I’ve mixed and edited hundreds (or thousands, I lost count) podcast episodes and overtime I have noticed the same issues in those recordings that could have exponentially improved the sound by just spending, not money, but a few minutes of prep time to set everything up. Forget about expensive mic or outboard preamps and limiter, all you need is a handy recorder, the tips below, and a good story.
You just said your thanks to your captivating guest, he said you’re welcome. It was an interesting interview. You pressed the stop button, the recording stops. After the guest leaves, you listened back to see if your questions are tight. You press play and first thing you hear is a loud hiss.
A recurring static noise in your recording is caused by one or more than one reasons that I will try to tackle in this article. Let’s start from the farthest possible source of noise until we reached the embedded waveforms on your screen
I recently was asked to quickly create a radio-themed show intro for a new podcast. As with anything that requires creativity, it's the planning and conceptualizing that took a lot of time. But once you managed to create an outline in your mind, it's all a matter of finding the right parts and stitching them together.
The radio noises was sourced out from the amazing people at Freesound.org. I got a very lengthy sample with a variety of noises. I took the ones that I like and spliced them in. The vocal processing was quite easy, just a low cut and high pass filter, add in some noise, and you got a very lo-fi radio sound. What I really like with this creation is the addition of a short outtake just before the actual intro. I found it in a very long recording of several takes for the show intro. So I guess it's actually quite a good thing to "roll the tape" early.
Author's note: This article was originally posted at Medium.com, so if you have a Medium account you can read it there along with the comments and maybe follow me if you are interested in this kind of articles. Here's the link.
So you managed to get the best sound out of your simple podcasting setup by preparing well for your recording session. So what now?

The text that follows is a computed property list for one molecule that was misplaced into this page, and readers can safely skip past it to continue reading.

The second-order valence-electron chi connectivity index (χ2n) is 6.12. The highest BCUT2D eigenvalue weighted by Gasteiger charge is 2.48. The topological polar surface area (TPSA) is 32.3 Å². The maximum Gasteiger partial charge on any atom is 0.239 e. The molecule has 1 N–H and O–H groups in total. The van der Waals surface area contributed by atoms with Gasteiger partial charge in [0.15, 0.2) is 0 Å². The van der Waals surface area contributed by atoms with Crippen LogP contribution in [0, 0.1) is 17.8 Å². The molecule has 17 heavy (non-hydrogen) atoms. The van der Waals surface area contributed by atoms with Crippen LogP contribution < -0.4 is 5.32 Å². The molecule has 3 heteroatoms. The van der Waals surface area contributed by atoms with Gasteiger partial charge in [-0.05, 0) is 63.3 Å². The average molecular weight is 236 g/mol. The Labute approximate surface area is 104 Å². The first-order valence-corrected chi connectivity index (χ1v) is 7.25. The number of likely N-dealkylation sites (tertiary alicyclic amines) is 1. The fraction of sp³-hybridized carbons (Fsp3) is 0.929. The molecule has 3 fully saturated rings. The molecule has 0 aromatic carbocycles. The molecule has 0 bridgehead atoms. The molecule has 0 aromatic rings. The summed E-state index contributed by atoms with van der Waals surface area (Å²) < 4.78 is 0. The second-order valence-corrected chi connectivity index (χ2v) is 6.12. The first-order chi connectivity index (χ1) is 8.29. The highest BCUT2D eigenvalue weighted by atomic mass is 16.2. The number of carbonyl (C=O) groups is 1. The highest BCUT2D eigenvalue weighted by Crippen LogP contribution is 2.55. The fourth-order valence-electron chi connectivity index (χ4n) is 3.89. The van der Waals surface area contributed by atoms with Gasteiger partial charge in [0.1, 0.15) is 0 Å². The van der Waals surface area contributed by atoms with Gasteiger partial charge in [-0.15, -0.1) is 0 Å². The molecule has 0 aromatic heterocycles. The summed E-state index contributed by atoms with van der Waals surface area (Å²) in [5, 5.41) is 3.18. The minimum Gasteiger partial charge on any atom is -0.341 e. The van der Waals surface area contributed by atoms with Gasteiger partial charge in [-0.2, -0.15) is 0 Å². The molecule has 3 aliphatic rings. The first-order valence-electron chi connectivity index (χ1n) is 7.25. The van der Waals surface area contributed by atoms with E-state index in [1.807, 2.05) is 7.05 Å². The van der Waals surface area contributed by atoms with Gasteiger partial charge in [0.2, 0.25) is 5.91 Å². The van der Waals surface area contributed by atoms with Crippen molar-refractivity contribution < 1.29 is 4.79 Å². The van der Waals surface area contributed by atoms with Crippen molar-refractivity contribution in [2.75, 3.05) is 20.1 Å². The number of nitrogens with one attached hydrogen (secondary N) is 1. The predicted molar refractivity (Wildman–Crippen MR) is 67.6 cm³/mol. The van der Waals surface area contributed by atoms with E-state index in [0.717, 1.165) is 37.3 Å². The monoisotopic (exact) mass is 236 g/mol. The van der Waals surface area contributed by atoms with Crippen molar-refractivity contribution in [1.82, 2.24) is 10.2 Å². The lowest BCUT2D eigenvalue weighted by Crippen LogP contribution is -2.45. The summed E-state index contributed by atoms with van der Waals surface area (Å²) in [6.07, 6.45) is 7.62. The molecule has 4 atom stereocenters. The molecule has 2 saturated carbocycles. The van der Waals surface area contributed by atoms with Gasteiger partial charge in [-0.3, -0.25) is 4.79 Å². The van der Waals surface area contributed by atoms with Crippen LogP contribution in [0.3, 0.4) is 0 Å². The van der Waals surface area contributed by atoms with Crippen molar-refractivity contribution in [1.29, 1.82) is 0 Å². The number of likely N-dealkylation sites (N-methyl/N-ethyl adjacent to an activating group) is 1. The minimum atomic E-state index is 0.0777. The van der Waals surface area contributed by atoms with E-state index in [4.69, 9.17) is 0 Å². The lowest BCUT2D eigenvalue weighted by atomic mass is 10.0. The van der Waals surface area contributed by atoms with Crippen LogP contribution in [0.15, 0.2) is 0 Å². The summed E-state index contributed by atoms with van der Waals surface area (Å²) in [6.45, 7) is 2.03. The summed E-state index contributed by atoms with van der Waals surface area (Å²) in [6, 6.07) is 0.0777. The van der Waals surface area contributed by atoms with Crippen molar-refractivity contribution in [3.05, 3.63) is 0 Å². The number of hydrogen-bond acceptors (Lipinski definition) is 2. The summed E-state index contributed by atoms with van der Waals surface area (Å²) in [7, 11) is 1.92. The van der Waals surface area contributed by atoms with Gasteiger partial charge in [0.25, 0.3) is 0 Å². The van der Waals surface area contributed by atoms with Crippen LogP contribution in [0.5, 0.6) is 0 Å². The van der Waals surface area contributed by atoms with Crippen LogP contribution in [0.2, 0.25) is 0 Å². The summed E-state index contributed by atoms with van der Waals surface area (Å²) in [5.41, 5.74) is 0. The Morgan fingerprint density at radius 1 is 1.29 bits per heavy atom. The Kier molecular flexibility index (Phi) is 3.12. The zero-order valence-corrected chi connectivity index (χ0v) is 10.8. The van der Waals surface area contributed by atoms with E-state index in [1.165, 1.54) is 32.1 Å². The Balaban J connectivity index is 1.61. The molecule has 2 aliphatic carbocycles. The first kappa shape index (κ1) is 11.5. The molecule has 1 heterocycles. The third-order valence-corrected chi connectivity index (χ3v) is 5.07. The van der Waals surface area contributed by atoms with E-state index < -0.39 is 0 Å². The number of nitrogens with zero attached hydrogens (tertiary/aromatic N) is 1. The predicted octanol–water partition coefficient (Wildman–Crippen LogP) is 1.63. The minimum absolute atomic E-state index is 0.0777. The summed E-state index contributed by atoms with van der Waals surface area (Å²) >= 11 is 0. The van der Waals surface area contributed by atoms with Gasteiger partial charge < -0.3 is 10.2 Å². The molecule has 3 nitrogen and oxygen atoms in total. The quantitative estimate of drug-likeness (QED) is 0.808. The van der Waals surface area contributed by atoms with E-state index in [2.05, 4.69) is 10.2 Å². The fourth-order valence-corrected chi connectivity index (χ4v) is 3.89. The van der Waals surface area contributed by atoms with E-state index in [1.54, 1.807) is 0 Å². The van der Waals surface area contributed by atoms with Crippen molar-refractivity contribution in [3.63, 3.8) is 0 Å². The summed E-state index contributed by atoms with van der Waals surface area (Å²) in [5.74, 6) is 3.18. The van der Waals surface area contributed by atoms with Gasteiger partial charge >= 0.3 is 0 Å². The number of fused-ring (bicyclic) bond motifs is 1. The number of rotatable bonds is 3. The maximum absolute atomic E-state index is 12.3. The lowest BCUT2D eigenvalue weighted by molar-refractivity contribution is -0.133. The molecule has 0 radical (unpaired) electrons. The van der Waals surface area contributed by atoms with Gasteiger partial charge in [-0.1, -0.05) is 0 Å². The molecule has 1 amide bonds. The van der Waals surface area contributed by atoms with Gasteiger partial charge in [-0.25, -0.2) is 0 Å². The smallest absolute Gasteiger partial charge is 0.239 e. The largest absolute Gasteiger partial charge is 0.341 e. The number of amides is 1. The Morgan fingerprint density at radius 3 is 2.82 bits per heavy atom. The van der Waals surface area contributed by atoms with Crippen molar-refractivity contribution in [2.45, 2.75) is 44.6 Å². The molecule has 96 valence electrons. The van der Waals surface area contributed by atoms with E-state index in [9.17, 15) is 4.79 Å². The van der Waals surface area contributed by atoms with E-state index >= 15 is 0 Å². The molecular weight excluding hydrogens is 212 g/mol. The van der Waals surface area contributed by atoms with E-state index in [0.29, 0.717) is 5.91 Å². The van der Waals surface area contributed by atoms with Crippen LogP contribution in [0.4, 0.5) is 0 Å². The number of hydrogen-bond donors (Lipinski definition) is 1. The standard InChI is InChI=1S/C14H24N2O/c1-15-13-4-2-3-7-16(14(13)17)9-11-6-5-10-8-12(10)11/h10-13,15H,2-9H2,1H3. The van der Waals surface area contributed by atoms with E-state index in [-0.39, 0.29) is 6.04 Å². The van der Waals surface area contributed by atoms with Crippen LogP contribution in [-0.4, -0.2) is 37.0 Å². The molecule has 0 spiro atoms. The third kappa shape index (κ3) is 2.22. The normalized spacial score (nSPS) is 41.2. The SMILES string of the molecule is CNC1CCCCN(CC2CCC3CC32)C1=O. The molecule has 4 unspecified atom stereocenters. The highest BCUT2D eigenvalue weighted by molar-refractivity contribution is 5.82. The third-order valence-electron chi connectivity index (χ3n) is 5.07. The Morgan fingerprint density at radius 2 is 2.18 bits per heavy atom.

You fire up google and search for ‘how to edit and mix podcast’. What you get is a bunch of alien terms you have never heard before. Normalize, envelope automations, noise gate, transient designer. It can be overwhelming.
I would have liked to tell you that those are just fancy words and everything is actually quite easy, but no, it takes some time and effort to learn mixing and audio engineering. I will however offer in this article the most accessible way for you to have a decent mix on your podcast episode.
I wrote an article about the simplest workflow in achieving a studio quality mix and edit for your podcast. In it, I listed EQ and compression as the most important audio effects you need to learn. But I realized that a discussion on those two would require a wordcount that is equal to a moderate-length article so I decided to write this separately.
I am currently in the process of rebuilding my portfolio website. So yeah, there's really not much a lot here.
I have also decided to create a blog page where I plan to write topics related to my work doing audio and music (I already have a list of topics in my google keep).
I also have a bunch of new music the I plan to post here. And some experimental music as well.
If for some crazy reason you stumbled upon this page, welcome. Be sure to check some of my works on the portfolio page. You can go there by clicking "home" at the top.
Thanks for reading!